When the Christmas tree originally arrived, it proved to be a little taller than our ceiling, so a good meter was cut off. I finally used the last of the cut branches for a garland. This is our first home that has a fireplace, and therefore an ideal location for the Christmas stockings (which will possibly merit another post as I have yet to hang them), the advent wreath, a garland and our numerous holiday knick-knacks and candles.

As we listened to Christmas music, hung ornaments and drank our hot chocolate, I set aside one single decoration: our angel tree topper. It will wait patiently on the shelf until Roberts gets home to place it.

Ak, eglīte, ak, eglīte

Ak, eglīte, ak, eglīte,
Tu patstāvīga esi:
Tu zaļo ziemas aukstumā,
Tāpat kā vasar’s karstumā.
Ak, eglīte, ak, eglīte,
Tu patstāvīga esi.

Ak, eglīte, ak, eglīte,
Tu manim patikt vari:
No Ziemassvētku eglītes
Man spīd daudz gaišas svecītes.
Ak, eglīte, ak, eglīte,
Tu manim patikt vari.

Ak, eglīte, ak, eglīte,
Tavs apģērbs man ko māca:
Patstāvība un cerība
Dod spēku skumjā nestundā.
Ak, eglīte, ak, eglīte,
Tavs apģērbs man ko māca.

Ak, eglīte, ak, eglīte,
Cik skaista tug an esi:
Tu grezno pilis, būdiņas,
Nes visur mieru, līksmību.
Ak, eglīte, ak, eglīte,
Cik skaista tu gan esi!

Wednesday, December 14, 2011

December in the Auvergne - the Christmas party

A Latvian Christmas carol tells of "the hundred cakes I baked while waiting for Christmas, when a hundred dancing children came to visit."

Simtu cepu kukulīšu,
Ziemassvētku gaidīdama:
Simtiņš nāca danča bērnu
Ziemassvētku vakarā.

The big Christmas party I had been looking forward to for over a month now was on Sunday. As we lost a very dear member of the family last week, Roberts flew back to the US to represent the three of us and so it was only Lauris and I making the drive out to his friend Stephan’s house.

The party had it all; good food, good company, plenty of dancing children for Lauris to run around with and of course, chocolate with firecrackers. A French tradition perhaps?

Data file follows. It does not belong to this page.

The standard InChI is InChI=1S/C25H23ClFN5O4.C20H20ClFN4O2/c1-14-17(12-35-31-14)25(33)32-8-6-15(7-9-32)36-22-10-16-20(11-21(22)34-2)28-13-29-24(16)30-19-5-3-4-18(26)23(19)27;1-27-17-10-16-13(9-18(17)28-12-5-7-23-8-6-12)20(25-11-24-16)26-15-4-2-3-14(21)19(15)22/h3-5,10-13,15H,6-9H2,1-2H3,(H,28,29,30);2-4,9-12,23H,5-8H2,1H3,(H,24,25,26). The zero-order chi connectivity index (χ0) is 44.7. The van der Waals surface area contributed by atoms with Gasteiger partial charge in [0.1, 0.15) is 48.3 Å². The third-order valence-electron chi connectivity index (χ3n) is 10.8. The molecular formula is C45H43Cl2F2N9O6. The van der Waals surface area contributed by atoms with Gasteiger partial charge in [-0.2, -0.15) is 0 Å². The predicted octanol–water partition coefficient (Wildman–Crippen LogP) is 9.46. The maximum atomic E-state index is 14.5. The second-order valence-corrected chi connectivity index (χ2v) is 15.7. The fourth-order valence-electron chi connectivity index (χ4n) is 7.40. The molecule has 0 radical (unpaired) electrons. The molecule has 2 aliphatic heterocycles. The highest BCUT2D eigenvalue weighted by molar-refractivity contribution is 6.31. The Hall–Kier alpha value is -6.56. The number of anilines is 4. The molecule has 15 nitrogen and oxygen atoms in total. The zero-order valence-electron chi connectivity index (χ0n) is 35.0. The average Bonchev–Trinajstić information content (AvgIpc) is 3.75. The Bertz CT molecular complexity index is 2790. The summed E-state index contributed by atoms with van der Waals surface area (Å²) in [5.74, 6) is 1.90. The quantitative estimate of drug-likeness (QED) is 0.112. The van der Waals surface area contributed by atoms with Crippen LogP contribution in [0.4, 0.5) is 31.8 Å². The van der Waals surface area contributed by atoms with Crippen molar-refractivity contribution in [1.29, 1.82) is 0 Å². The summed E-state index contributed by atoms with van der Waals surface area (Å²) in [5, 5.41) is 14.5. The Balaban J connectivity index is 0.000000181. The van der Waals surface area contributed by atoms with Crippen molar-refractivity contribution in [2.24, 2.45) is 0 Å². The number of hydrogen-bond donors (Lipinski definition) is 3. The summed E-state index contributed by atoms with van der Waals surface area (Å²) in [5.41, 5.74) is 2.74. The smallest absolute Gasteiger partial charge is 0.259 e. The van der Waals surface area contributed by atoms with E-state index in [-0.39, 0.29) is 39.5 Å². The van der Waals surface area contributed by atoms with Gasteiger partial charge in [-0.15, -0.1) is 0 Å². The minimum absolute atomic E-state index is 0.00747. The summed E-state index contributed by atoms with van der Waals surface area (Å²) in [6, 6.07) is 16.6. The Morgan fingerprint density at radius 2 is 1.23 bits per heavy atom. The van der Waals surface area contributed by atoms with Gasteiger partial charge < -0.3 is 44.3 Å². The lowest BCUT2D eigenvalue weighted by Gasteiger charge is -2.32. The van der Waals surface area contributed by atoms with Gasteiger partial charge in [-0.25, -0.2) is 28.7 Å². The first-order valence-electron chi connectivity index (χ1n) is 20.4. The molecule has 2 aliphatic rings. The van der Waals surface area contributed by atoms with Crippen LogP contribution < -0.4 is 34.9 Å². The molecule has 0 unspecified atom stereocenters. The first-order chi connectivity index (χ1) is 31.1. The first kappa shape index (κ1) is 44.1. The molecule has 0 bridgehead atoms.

A potluck lunch, but we didn’t return home until early evening, and there were soon two of us taking a well-deserved nap. Another lovely December weekend, but I am oh-so-happy that it’s over and Roberts is back home with us.

Monday, December 12, 2011

December in the Auvergne - trees taking over

On our walk to the crafts fair at Massillion International School on Saturday we passed by the fountain in Place Delille that usually looks like this:

It appears Place de Jaude isn't the only place the Christmas elves have been busy!

Svētvakara - Augusts Saulietis

... Un lēni durvis veras:
Tēvs zaļu eglīti nes,
Un zaros tai pārslas zaigo
Kā baltas zvaigznītes.

Un vienu svecīti spožu
Dedz māte un eglītē liek:
Cik gaiši un silti no viņas
Kā saulē visapkārt tiek!

"Pie Taviem šūpļiem stāvu" -
Tad tēvs un māte dzied,
Un lielas, zaļas zvaigznes
Aiz sniegainā loga zied.

Friday, December 9, 2011

December in the Auvergne – raclette

Nāc, māsiņ, ciemoties
Ziemassvētku vakarā:
Būs pupiņas, būs zirnīši,
Būs cūciņas šņukurīts.

“Come for a visit on Christmas eve, there will be beans, peas and pork!” (Sounds a bit better in the Latvian Christmas carol!) This post is not about pork and beans, and honestly, it didn’t even happen in December, but since the holidays are upon us along with the various dinners, lunches and gatherings, I felt it was an appropriate “December in the Auvergne” post. During the very last days of November we were invited to a friend’s house to celebrate the November birthdays: among the five families that attended there had been seven birthdays (including mine)! The menu? Raclette!

The three amigos meet again!

A dish originally from Switzerland and the Savoy region of France, it involves melted cheese, potatoes and charcuterie/jambon cru. According to Wikipedia, the term raclette derives from the French word racler, meaning "to scrape", because traditionally the heated cheese was scraped from a large round onto diners’ plates. The modern version involves an electric table-top grill with small pans for heating the cheese and a griddle top for cooking the ham.

Melted cheese with bacon and potatoes, I believe I’ve mentioned a pregnant woman’s affinity for such dishes in posts such as Truffade, and Happy New Year. Actually, I’m surprised how little I’ve written about this particular weakness of mine, considering how much I’ve been thinking about it the past months. Why do my pregnancy cravings center around bacon, cheese and fried dough instead of healthier options such as veggies and grains, I do not question.